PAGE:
One of my favorite players in the draft, Hezonja looks very strong and ready to play in the league tomorrow. I love his shooting stroke, the form is the same every single time and it’s pure, he’s the best shooter in this draft.
There are few things I love more than confidence in a player. Sometimes it can be dangerous and begin leaning towards arrogance, but for a 20-year old kid to be this confident in his abilities has to speak volumes.
Mario Hezonja played about 20 MPG in Barcelona’s 5 meetings with Real this season. He scored 10.2 PPG (77.7% on 2pt FGA, 54.5% on 3pt FGA)
— Austin Green (@LosCrossovers) June 19, 2015
There are some concerns about the lack of playing time he received but that tends to be the case with a lot of young international players. They’re playing on professional teams at such an early stage in their careers and they haven’t earned 30-minutes per night quite yet but that stuff doesn’t bother me.
There have been reports of Kings president Vlade Divac’s interest in Hezonja, and rightfully so. I fully expect Hezonja to be a very good player in this league.
Comparison: Bigger Klay Thompson/Peja Stojakovic
7. Denver Nuggets – Willie Cauley-Stein (C, Kentucky)
Measurables: 7’1″ | 242 LBS | 21 y/o
For a while I was totally against Cauley-Stein going this high in the draft and it had nothing to do with his defensive ability or athleticism. I didn’t like the idea of a player going that high who had virtually no offense game. And then I saw him shooting in his pre-draft workout video on DraftExpress and I was floored. It’s not that I think Cauley-Stein is going to shoot the lights out like Dirk Nowitzki, it’s the simple fact that he’s showing to be a capable shooter and when you combine that with him being the best defensive player, the best athlete and the best rebounder, you’ve got a flat-out stud on your hands.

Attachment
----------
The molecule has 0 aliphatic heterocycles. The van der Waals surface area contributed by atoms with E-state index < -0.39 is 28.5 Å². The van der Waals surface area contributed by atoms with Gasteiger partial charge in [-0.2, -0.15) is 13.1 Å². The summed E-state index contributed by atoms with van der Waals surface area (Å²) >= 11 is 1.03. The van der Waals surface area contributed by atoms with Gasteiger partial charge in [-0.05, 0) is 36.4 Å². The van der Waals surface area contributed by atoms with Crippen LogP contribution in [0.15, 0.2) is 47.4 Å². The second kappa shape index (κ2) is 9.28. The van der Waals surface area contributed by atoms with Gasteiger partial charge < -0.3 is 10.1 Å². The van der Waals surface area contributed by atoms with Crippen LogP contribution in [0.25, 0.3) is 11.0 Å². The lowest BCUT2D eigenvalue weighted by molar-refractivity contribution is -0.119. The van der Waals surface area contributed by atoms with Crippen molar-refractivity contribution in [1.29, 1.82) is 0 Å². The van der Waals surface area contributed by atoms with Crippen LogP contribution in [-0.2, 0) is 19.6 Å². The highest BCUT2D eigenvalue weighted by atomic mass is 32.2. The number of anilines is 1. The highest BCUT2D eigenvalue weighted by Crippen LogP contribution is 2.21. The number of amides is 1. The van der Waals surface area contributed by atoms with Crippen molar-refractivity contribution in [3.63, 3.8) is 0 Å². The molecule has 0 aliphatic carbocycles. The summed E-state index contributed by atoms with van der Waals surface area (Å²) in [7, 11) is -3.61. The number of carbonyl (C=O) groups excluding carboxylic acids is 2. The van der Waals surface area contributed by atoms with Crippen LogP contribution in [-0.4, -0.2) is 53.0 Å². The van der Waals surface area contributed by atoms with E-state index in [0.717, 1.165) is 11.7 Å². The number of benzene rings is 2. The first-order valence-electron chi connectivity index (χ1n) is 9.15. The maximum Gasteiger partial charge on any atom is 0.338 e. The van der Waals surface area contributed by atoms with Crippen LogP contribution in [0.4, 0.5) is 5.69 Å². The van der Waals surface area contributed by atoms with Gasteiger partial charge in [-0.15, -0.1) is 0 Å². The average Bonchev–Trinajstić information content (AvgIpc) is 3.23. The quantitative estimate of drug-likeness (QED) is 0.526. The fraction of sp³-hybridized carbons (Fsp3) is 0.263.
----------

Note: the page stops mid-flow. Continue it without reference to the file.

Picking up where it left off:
I view Cauley-Stein with the potential to be the third-best player in this year’s class and if he can consistently knock down a 15-footer to keep defenses honest, he’s going to be a very impactful player in this league.
I think we see another draft day trade here. The Nuggets are looking to mix things up quite a bit this off-season under new head coach Mike Malone and I think it starts June 25th. Their trade partner here could be the New York Knicks depending on how the top of the draft shakes out, or the Indiana Pacers. Maybe Larry Bird will actually get to pay Cauley-Stein that $100 million he believes he’ll be worth.
Comparison: DeAndre Jordan with shooting ability
8. Detroit Pistons – Justise Winslow (SF, Duke)
Measurables: 6’7″ | 222 LBS | 19 y/o
Winslow is another one of my favorites in this draft. His offensive game really started to come on late in the season – 14.9 points per game the last 14 games, including 16.0 over his last five in the NCAA tournament. You can argue he was every bit as important to Duke’s National Championship run as Jahlil Okafor. I don’t believe Winslow will be a power forward at all, certainly in today’s NBA he will more than likely end up playing the position for a few stints during the course of a game but to me Justise is a clear small forward. His strength is his defense and there’s no doubt about that, it’s the other side of the ball that has drawn some concerns but Winslow is out to prove he’s better than people think and I believe he will.
Comparison: Kawhi Leonard/Jimmy Butler
9. Charlotte Hornets – Devin Booker (SG, Kentucky)
Measurables: 6’6″ | 206 LBS | 18 y/o